These variations in the system configuration add several degrees of complexity to analyses of seasonal performance factors. E.g. when the heat pumps are providing both heating and cooling, how is the electrical energy used by the central circulation pump allocated? How should the free-cooling amount be quantified? How do heat pump stand-by losses affect seasonal performance factors?

The EU project SEPEMO (Nordman 2012) defined heating and cooling seasonal performance factors (SPF) for residential heat pump systems with a range of boundary conditions. The final report noted that heat pump system performance depends not only on the heat pump, but also on the climate and quality of installation. While the SEPEMO project guidelines serve as an excellent starting point for GSHP systems serving commercial, institutional and multi-family buildings, they do not address fully all of the features that may be found in these systems. The results from the proposed annex will make possible both improvements to GSHP system performance and direct comparisons with other heating/cooling systems installed in similar buildings.

One example of measured performance of an office-building GSHP system leading to system performance factors is descibed by Southard et al. (2014a, 2014b). This study involved a detailed analysis of two heat pump systems at the ASHRAE Headquarters building in Atlanta – an air-source variable-refrigerant flow heat pump system and a ground-source heat pump system. Features of the study not seen in the SEPEMO study are quantified uncertainty of the performance factors and the relationship between system COP and outdoor air temperature.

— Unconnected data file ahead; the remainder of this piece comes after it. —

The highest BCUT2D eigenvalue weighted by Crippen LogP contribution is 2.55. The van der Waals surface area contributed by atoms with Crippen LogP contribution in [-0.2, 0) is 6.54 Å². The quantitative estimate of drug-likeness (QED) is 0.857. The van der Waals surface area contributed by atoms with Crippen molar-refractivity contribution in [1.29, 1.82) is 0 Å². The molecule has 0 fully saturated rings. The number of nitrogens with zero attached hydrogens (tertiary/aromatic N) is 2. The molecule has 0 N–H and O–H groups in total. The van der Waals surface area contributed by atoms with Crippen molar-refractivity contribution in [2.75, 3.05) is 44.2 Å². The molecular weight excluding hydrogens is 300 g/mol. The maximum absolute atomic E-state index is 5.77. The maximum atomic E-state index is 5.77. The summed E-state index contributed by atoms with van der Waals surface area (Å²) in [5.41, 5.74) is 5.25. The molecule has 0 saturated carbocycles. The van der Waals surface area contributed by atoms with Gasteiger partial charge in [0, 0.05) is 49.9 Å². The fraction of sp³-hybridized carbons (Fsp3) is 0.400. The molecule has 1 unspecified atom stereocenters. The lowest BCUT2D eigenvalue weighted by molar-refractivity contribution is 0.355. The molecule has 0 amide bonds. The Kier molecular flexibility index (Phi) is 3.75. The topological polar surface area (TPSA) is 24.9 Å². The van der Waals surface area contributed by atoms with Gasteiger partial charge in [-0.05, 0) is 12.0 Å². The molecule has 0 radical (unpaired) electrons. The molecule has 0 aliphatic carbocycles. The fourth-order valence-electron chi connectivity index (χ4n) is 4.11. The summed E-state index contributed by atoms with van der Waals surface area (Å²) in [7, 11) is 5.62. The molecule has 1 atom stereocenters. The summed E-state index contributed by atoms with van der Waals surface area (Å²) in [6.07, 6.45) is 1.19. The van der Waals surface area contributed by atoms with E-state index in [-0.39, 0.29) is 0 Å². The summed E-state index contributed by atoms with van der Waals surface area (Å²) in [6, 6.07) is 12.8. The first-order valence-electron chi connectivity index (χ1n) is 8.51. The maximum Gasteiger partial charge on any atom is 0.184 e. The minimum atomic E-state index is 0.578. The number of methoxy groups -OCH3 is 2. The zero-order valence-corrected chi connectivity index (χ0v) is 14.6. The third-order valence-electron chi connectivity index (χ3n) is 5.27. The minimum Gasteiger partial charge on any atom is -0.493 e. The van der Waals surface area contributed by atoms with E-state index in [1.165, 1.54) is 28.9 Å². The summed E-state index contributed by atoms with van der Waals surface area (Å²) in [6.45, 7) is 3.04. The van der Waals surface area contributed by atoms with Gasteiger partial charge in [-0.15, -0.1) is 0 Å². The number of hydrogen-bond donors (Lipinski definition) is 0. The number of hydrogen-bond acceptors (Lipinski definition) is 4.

Another aspect of this work is that the long-term performance measurements will generate quality data that may be used for development and validation of models of components (e.g. heat pump with integrated tanks, different types of tanks, borehole heat exchangers) as well as GSHP systems. Developing and validating models based on measured data will facilitate further optimization of GSHP systems.

Aim and objectives

The Annex 52 aims to survey and create a library of quality long-term measurements of GSHP system performance for commercial, institutional and multi-family buildings. All types of ground sources (rock, soil, groundwater, surface water) are included in the scope. While previous work will be surveyed, the emphasis of the annex will be on recent and current measurements. The annex also aims to refine and extend current methodology to better characterize GSHP system performance serving commercial, institutional and multi-family buildings with the full range of features shown on the market, and to provide a set of benchmarks for comparisons of such GSHP systems around the world.

Analysis procedures that help diagnose poor performance and opportunities for system performance improvements will be investigated. Multiple case studies featuring GSHP system performance measurements for systems around the world will be included and these case studies will serve as reference sets for future benchmarking.

Outcomes

Case studies: performance analysis and monitoring.

Bibliography of published field studies.

Guidelines for instrumentation and monitoring of GSHP systems.

Guidelines for analysis and reporting of GSHP performance.

Publications

Lazzarotto A, Mazzotti Pallard W, Abuasbeh M, Acuña J. Performance evaluation of borehole thermal energy storage through energy and exergy analysis. Proceedings World Geothermal Congress 2020. Reykjavik, Iceland, April 26 – May 2, 2020. (Submitted)

Project contact persons

Project KTH Coordinator, researcher

Project Researcher

Case Study Responsible

Project Researcher

Page responsible:Oxana Samoteeva
Belongs to: Energy Technology
Last changed: Aug 25, 2021